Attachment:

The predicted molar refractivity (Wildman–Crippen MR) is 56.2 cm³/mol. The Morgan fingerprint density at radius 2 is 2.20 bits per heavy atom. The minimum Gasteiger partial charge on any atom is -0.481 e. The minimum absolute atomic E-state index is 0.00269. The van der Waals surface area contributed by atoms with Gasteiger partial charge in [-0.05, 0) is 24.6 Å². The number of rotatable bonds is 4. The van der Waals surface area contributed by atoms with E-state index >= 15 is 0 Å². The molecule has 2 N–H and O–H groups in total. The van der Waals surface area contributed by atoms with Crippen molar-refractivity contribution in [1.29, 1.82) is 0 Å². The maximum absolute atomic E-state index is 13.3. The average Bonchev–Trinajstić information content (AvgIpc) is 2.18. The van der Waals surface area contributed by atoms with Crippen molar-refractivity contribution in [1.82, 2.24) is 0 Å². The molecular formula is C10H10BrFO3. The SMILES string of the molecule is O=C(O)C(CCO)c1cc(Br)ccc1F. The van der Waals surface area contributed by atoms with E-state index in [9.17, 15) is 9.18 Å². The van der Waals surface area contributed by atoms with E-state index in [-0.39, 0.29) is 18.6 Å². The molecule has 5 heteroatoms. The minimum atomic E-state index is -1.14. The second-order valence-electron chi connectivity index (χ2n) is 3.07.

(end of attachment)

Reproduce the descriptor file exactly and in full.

The predicted molar refractivity (Wildman–Crippen MR) is 56.2 cm³/mol. The Morgan fingerprint density at radius 2 is 2.20 bits per heavy atom. The minimum Gasteiger partial charge on any atom is -0.481 e. The minimum absolute atomic E-state index is 0.00269. The van der Waals surface area contributed by atoms with Gasteiger partial charge in [-0.05, 0) is 24.6 Å². The number of rotatable bonds is 4. The van der Waals surface area contributed by atoms with E-state index >= 15 is 0 Å². The molecule has 2 N–H and O–H groups in total. The van der Waals surface area contributed by atoms with Crippen molar-refractivity contribution in [1.29, 1.82) is 0 Å². The maximum absolute atomic E-state index is 13.3. The average Bonchev–Trinajstić information content (AvgIpc) is 2.18. The van der Waals surface area contributed by atoms with Crippen molar-refractivity contribution in [1.82, 2.24) is 0 Å². The molecular formula is C10H10BrFO3. The SMILES string of the molecule is O=C(O)C(CCO)c1cc(Br)ccc1F. The van der Waals surface area contributed by atoms with E-state index in [9.17, 15) is 9.18 Å². The van der Waals surface area contributed by atoms with E-state index in [-0.39, 0.29) is 18.6 Å². The molecule has 5 heteroatoms. The minimum atomic E-state index is -1.14. The second-order valence-electron chi connectivity index (χ2n) is 3.07.